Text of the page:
Even though Reykjavik, Iceland isn't a big city, it has a lot of great eating and drinking options. Apotek and Loftid are two of them. Friends highly recommended Apotek to me and Ms. Wulf Cocktail Den, and we discovered Lotfid while walking around the neighborhood.
Like Kol, which is the subject of a prior post (link), Apotek is first and foremost a restaurant. Ms. Wulf Cocktail Den thinks the lamb filet we had there was the best lamb we've ever had (I agree), and I could go on all day about the fabulous fish, e.g. arctic char and minke whale. But you're not in the Den to read about food. The cocktails are excellent and creative. I applaud Apotek for incorporating Icelandic spirits into the drinks. Some of the spirits are familiar to many, e.g. Reyka vodka, and some are not, e.g. Brennivin (a clear liquor, technically an aquavit, also known as "Black Death"). Our first meal in Iceland happened to be at Apotek, and we enjoyed our experience so much we had our last meal in Iceland there, too.
Unlike Apotek, Loftid is a bar and club. Interestingly, you have to be at least 25 years old to enter the place. Presumably it does this to keep out younger drinkers (apparently Reykjavik has quite a party scene) and entice "classier" (?) drinkers like me and Ms. Wulf Cocktail Den. We went there on a Sunday night so it was pretty quiet. The bar is well stocked, and the drinks on the handwritten list on the wall (there is no printed list) are good. They aren't nearly as complex as those as Apotek. This is not surprising, as Lotfid is set up to operate as a high volume bar.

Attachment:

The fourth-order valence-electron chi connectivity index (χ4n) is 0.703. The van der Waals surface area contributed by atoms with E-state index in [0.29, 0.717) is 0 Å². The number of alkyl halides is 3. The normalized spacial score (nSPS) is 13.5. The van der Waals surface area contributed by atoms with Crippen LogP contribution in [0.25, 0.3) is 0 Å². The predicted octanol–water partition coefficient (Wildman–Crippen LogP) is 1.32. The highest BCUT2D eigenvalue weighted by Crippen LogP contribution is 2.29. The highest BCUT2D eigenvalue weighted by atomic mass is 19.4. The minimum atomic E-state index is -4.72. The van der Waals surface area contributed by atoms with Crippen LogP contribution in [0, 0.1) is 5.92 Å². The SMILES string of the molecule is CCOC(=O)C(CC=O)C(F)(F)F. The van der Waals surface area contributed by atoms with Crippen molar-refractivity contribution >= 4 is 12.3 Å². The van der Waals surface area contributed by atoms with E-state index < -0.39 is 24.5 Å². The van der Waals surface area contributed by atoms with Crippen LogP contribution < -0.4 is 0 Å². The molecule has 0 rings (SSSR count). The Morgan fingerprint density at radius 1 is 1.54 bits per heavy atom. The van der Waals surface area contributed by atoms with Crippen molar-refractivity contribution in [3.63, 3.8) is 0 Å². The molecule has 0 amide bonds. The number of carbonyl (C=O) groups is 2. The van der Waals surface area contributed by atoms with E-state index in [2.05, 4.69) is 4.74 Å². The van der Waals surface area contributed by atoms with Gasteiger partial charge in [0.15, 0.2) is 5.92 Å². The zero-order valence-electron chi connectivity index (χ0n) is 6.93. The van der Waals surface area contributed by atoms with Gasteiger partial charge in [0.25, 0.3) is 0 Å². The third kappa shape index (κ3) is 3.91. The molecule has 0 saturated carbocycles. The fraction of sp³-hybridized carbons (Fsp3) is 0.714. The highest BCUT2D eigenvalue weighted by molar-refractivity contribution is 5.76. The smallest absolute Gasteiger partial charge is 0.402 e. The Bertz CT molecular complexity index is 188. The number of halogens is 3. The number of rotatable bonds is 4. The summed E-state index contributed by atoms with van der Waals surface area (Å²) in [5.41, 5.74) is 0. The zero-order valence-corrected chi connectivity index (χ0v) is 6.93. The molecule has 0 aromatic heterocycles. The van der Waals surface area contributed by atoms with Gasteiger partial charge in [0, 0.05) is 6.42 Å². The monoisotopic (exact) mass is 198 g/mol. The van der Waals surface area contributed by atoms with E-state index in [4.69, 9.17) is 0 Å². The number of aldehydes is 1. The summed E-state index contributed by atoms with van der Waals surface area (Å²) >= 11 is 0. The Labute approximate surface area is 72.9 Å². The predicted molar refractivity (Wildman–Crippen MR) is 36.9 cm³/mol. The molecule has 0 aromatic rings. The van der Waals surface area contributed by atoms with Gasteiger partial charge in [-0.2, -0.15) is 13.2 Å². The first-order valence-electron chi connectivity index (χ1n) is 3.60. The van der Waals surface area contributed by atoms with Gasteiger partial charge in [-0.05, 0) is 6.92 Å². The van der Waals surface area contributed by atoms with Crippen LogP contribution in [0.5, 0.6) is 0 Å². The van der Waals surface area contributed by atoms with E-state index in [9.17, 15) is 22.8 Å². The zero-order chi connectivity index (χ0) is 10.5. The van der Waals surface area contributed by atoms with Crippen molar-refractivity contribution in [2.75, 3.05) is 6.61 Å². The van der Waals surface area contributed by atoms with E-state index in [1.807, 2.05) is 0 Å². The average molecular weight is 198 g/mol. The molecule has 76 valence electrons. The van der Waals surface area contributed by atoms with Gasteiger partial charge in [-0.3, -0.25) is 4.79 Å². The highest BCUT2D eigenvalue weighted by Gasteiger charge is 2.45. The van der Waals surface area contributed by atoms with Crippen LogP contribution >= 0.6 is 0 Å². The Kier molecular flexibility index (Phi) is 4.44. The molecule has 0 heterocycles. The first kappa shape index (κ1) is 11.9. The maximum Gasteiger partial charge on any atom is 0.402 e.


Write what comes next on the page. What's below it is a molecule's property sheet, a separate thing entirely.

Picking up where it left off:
The highlight of Loftid was meeting a young bartender named Johann. He clearly has the desire to succeed and the potential to become a great bartender. He just needs more exposure to classic cocktails, e.g. he confessed he never made a Manhattan, so we walked him through the version we prefer.
Our experience at Loftid involved the three Cs I love about the world of cocktails -- creating them, communicating about them, and connecting with people through them. If I can do that in Reykjavik, you can do it anywhere.